A new update of the recent unrest in Burundi, covering events from 26 April to 7 November 2015 has been released by ACLED. This update can be found here. These real-time data draw primarily on crowd-sourced information available from 2015Burundi as well as from ACLED’s weekly real-time conflict data release.

Burundi saw one of the highest numbers of conflict-related fatalities reported in any one week of the crisis last week. Despite the rise in reported fatalities, the total number of conflict events has slightly decreased from the prior week. All violence in the past week occurred in the communes of Bujumbura Mairie or Bujumbura Rural, including the discovery of six bodies with bullet wounds in Gikungu, Musaga, and Bujumbura. On November 6, the son of anti-Nkurunziza human rights activist Pierre-Claver Mbonimpa was killed in Mutakura, and on November 7, gunmen killed nine bar-goers in Kanyosha. Last week also saw battles in Nyabiraba, where gunmen killed eight policemen and captured 18, and in Mutakura, where police killed two suspects attempting to launch grenades.


Over the past week, information provided by local crowdsourcing data unveiled 65 previously unreported conflict events in Burundi that occurred in September and October. These new data have resulted in an increased number of conflict events and reported fatalities in our dataset for almost every week since September 21.

The week of October 12 had the highest change in reported fatality count; while originally 7 fatalities had been reported, this has now been updated to include 29 reported fatalities, a result of newly-coded battles and instances of violence against civilians. Attacks on a Kinanira police station left an unknown number of people dead on October 13; reports also confirmed that clashes between an unidentified armed group and police in Ntahangwa that same day resulted in the death of two policemen and nine civilians (only six fatalities were initially reported).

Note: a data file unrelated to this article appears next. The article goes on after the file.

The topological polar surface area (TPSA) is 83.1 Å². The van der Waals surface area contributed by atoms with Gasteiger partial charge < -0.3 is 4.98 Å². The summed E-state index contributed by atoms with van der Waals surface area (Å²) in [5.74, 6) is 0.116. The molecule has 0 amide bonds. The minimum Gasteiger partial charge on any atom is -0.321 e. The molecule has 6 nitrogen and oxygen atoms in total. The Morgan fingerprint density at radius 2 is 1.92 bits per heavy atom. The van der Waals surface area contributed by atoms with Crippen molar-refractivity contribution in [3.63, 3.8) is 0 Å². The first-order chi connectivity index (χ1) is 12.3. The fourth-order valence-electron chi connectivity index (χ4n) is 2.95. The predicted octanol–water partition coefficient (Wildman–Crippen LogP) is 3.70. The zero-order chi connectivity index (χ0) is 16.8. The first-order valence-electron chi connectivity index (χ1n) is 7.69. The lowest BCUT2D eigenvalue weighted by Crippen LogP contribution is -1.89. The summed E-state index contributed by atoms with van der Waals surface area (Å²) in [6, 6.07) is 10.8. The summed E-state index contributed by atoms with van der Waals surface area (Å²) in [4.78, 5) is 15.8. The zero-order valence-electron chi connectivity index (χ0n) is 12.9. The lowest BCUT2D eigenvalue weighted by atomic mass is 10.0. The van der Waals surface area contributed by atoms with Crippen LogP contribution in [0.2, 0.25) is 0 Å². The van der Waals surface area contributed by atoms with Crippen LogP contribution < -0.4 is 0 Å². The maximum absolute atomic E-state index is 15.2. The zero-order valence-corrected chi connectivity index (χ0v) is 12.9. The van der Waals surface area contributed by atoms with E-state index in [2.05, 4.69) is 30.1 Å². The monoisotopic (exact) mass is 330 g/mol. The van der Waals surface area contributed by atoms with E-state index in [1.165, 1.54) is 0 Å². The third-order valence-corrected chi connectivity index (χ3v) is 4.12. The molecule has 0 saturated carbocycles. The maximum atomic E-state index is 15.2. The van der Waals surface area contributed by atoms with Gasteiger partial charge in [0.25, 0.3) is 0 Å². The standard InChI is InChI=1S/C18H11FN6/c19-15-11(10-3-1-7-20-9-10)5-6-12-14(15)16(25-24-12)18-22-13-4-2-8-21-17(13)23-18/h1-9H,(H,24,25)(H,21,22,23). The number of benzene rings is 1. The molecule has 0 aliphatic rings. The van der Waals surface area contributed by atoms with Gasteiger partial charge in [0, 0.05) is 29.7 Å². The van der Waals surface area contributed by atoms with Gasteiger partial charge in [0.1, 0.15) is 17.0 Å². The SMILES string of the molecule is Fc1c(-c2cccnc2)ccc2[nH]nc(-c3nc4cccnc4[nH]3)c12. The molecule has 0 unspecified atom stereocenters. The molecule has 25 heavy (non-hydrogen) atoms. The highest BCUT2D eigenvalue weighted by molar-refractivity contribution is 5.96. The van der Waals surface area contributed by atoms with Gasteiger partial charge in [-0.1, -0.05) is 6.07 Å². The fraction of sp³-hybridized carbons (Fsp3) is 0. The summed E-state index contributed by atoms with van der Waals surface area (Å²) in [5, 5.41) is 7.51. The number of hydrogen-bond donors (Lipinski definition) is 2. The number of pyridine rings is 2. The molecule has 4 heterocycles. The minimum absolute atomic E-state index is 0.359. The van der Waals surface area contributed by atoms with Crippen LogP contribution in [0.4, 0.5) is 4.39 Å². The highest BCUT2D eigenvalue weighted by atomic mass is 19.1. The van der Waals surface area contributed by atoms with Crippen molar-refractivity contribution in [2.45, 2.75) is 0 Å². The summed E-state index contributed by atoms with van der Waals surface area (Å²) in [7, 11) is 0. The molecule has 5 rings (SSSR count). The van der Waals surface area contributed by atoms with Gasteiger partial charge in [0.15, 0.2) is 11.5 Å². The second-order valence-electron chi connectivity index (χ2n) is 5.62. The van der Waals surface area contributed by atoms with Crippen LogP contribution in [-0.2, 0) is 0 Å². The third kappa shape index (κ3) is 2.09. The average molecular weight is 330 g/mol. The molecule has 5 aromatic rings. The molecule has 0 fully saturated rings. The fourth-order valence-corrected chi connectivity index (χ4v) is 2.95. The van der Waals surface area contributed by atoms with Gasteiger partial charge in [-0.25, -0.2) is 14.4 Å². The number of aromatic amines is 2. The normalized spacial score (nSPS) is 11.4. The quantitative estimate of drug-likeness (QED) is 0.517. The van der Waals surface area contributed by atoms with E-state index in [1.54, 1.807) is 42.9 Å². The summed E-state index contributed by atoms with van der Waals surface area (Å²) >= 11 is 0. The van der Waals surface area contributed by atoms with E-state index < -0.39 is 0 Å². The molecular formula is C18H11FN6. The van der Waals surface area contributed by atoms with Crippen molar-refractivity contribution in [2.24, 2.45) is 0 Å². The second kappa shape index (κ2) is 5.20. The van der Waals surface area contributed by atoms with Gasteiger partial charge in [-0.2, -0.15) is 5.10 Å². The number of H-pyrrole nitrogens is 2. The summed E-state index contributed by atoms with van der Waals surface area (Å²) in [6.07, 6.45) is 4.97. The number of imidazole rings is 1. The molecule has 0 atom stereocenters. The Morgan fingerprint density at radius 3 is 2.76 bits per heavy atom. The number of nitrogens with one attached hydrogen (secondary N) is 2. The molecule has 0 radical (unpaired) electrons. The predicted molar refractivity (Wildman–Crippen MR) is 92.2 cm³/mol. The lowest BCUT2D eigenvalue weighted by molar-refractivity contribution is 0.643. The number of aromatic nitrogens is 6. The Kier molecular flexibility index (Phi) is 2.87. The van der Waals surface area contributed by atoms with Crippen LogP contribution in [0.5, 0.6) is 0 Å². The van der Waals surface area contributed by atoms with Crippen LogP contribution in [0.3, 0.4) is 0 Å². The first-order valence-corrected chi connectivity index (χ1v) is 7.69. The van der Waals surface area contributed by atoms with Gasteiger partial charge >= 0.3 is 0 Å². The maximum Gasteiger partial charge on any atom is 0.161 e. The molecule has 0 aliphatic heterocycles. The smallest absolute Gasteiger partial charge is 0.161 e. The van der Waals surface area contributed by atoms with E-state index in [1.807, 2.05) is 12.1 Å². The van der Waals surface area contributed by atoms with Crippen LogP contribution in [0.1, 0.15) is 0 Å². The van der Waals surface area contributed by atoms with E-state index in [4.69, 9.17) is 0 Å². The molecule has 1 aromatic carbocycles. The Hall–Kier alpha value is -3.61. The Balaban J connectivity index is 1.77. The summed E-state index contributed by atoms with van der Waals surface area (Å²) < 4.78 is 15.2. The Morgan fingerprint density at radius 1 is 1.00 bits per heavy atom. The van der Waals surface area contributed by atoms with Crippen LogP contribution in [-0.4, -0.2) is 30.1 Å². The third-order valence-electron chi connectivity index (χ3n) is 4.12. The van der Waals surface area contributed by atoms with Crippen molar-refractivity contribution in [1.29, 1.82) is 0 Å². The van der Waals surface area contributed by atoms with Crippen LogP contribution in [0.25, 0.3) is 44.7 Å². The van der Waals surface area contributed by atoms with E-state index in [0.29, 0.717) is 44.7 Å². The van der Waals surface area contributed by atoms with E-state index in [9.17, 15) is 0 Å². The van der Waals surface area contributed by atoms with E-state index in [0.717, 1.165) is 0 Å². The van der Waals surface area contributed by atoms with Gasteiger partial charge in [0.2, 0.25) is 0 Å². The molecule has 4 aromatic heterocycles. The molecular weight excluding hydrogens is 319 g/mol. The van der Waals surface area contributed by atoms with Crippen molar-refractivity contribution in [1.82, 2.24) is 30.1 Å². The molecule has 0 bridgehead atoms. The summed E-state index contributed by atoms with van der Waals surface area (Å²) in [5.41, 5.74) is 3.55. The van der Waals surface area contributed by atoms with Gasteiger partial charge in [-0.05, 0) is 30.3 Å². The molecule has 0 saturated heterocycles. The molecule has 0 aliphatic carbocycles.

No conflict events had been previously reported during the week of October 19. As expected, reports have since trickled in, so far revealing one battle, two protests, and six incidents of violence against civilians, including the extrajudicial killing of two rebel soldiers by police in Kibera forest on October 23.

As new information for September and October continues to unfold, the week of October 26 is the only week to not yet see an increase in reported fatalities. One previously unreported incident of violence has been added to the dataset, though it would be unsurprising to see more events backcoded in future weeks given current trends and the slow trickle of information coming out of Burundi.

In addition to updated fatality counts, local crowdsourcing data have revealed increased use of grenades again as well in Burundi’s conflict.

For more on Burundi local data coverage and analysis, see ACLED’s prior posts on this topic.

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Update — Burundi Local Data on Recent Unrest (26 Apr – 7 Nov 2015)
The Armed Conflict Location & Event Data Project (ACLED) is a disaggregated conflict analysis and crisis mapping project. ACLED is the highest quality, most widely used, realtime data and analysis source on political violence and protest in the developing world. Practitioners, researchers and governments depend on ACLED for the latest reliable information on current conflict and disorder patterns.
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